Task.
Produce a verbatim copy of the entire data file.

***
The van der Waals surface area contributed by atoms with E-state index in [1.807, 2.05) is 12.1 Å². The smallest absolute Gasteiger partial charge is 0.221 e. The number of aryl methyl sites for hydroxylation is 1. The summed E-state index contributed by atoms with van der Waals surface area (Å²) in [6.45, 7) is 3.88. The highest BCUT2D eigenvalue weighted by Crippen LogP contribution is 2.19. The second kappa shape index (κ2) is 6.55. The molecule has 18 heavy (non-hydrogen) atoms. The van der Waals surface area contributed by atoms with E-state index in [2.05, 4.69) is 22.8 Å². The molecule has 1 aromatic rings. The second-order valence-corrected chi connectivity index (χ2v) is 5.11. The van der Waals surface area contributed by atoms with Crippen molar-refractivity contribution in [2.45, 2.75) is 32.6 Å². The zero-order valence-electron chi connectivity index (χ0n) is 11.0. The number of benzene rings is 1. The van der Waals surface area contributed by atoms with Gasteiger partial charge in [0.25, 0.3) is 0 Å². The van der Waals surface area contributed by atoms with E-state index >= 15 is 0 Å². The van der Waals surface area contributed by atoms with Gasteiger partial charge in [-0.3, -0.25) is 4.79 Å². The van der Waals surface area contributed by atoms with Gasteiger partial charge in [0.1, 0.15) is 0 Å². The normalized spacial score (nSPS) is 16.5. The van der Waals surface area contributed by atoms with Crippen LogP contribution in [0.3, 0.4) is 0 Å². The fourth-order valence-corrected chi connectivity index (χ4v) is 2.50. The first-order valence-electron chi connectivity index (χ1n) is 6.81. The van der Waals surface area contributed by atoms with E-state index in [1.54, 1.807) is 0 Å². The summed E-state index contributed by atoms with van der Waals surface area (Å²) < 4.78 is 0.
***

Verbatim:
The van der Waals surface area contributed by atoms with E-state index in [1.807, 2.05) is 12.1 Å². The smallest absolute Gasteiger partial charge is 0.221 e. The number of aryl methyl sites for hydroxylation is 1. The summed E-state index contributed by atoms with van der Waals surface area (Å²) in [6.45, 7) is 3.88. The highest BCUT2D eigenvalue weighted by Crippen LogP contribution is 2.19. The second kappa shape index (κ2) is 6.55. The molecule has 18 heavy (non-hydrogen) atoms. The van der Waals surface area contributed by atoms with E-state index in [2.05, 4.69) is 22.8 Å². The molecule has 1 aromatic rings. The second-order valence-corrected chi connectivity index (χ2v) is 5.11. The van der Waals surface area contributed by atoms with Crippen molar-refractivity contribution in [2.45, 2.75) is 32.6 Å². The zero-order valence-electron chi connectivity index (χ0n) is 11.0. The number of benzene rings is 1. The van der Waals surface area contributed by atoms with Gasteiger partial charge in [0.25, 0.3) is 0 Å². The van der Waals surface area contributed by atoms with E-state index >= 15 is 0 Å². The van der Waals surface area contributed by atoms with Gasteiger partial charge in [-0.3, -0.25) is 4.79 Å². The van der Waals surface area contributed by atoms with Gasteiger partial charge in [0.1, 0.15) is 0 Å². The normalized spacial score (nSPS) is 16.5. The van der Waals surface area contributed by atoms with Crippen LogP contribution in [0.3, 0.4) is 0 Å². The fourth-order valence-corrected chi connectivity index (χ4v) is 2.50. The first-order valence-electron chi connectivity index (χ1n) is 6.81. The van der Waals surface area contributed by atoms with E-state index in [1.54, 1.807) is 0 Å². The summed E-state index contributed by atoms with van der Waals surface area (Å²) < 4.78 is 0.